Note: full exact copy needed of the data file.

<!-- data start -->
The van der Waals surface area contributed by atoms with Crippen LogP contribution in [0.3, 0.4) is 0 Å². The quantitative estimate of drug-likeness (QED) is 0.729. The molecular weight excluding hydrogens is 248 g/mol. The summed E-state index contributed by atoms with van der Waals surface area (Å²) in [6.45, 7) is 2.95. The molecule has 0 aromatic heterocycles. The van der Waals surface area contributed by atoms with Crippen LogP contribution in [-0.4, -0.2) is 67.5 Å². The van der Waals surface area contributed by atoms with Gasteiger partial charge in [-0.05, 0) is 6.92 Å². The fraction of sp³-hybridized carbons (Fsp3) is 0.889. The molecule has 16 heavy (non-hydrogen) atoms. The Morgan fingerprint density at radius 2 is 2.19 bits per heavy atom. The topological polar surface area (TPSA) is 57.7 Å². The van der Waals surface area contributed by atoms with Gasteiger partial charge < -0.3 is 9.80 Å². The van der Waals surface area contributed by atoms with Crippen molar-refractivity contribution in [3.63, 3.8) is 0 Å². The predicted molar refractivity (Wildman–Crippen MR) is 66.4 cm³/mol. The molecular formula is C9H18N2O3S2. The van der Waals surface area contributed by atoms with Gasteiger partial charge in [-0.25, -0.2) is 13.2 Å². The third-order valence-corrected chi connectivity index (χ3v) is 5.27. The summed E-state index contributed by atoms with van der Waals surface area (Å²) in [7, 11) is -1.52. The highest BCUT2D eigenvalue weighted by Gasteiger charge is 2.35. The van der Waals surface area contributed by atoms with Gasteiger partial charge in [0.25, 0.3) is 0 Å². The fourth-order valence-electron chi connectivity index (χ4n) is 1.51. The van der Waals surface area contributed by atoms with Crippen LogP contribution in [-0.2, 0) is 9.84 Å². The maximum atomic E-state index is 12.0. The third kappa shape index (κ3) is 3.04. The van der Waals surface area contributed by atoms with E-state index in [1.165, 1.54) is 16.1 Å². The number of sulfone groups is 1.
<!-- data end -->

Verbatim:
The van der Waals surface area contributed by atoms with Crippen LogP contribution in [0.3, 0.4) is 0 Å². The quantitative estimate of drug-likeness (QED) is 0.729. The molecular weight excluding hydrogens is 248 g/mol. The summed E-state index contributed by atoms with van der Waals surface area (Å²) in [6.45, 7) is 2.95. The molecule has 0 aromatic heterocycles. The van der Waals surface area contributed by atoms with Crippen LogP contribution in [-0.4, -0.2) is 67.5 Å². The van der Waals surface area contributed by atoms with Gasteiger partial charge in [-0.05, 0) is 6.92 Å². The fraction of sp³-hybridized carbons (Fsp3) is 0.889. The molecule has 16 heavy (non-hydrogen) atoms. The Morgan fingerprint density at radius 2 is 2.19 bits per heavy atom. The topological polar surface area (TPSA) is 57.7 Å². The van der Waals surface area contributed by atoms with Gasteiger partial charge < -0.3 is 9.80 Å². The van der Waals surface area contributed by atoms with Crippen molar-refractivity contribution in [3.63, 3.8) is 0 Å². The predicted molar refractivity (Wildman–Crippen MR) is 66.4 cm³/mol. The molecular formula is C9H18N2O3S2. The van der Waals surface area contributed by atoms with Gasteiger partial charge in [-0.25, -0.2) is 13.2 Å². The third-order valence-corrected chi connectivity index (χ3v) is 5.27. The summed E-state index contributed by atoms with van der Waals surface area (Å²) in [7, 11) is -1.52. The highest BCUT2D eigenvalue weighted by Gasteiger charge is 2.35. The van der Waals surface area contributed by atoms with Gasteiger partial charge in [0.25, 0.3) is 0 Å². The fourth-order valence-electron chi connectivity index (χ4n) is 1.51. The van der Waals surface area contributed by atoms with Crippen LogP contribution in [-0.2, 0) is 9.84 Å². The maximum atomic E-state index is 12.0. The third kappa shape index (κ3) is 3.04. The van der Waals surface area contributed by atoms with E-state index in [1.165, 1.54) is 16.1 Å². The number of sulfone groups is 1.